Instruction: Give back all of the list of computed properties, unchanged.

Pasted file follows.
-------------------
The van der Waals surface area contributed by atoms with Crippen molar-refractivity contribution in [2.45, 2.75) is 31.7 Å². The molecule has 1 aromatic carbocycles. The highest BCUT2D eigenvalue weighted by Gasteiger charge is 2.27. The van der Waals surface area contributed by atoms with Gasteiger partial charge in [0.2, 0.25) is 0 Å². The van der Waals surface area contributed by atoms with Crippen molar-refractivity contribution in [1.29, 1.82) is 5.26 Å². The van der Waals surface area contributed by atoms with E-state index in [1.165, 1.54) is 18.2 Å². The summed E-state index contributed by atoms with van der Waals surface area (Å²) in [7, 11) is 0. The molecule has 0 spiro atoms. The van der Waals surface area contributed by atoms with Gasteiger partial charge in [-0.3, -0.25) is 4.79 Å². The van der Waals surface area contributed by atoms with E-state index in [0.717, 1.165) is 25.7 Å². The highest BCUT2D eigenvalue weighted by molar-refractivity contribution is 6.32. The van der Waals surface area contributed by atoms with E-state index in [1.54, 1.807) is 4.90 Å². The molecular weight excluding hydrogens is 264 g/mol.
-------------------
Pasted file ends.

The van der Waals surface area contributed by atoms with Crippen molar-refractivity contribution in [2.45, 2.75) is 31.7 Å². The molecule has 1 aromatic carbocycles. The highest BCUT2D eigenvalue weighted by Gasteiger charge is 2.27. The van der Waals surface area contributed by atoms with Gasteiger partial charge in [0.2, 0.25) is 0 Å². The van der Waals surface area contributed by atoms with Crippen molar-refractivity contribution in [1.29, 1.82) is 5.26 Å². The van der Waals surface area contributed by atoms with E-state index in [1.165, 1.54) is 18.2 Å². The summed E-state index contributed by atoms with van der Waals surface area (Å²) in [7, 11) is 0. The molecule has 0 spiro atoms. The van der Waals surface area contributed by atoms with Gasteiger partial charge in [-0.3, -0.25) is 4.79 Å². The van der Waals surface area contributed by atoms with E-state index in [0.717, 1.165) is 25.7 Å². The highest BCUT2D eigenvalue weighted by molar-refractivity contribution is 6.32. The van der Waals surface area contributed by atoms with E-state index in [1.54, 1.807) is 4.90 Å². The molecular weight excluding hydrogens is 264 g/mol.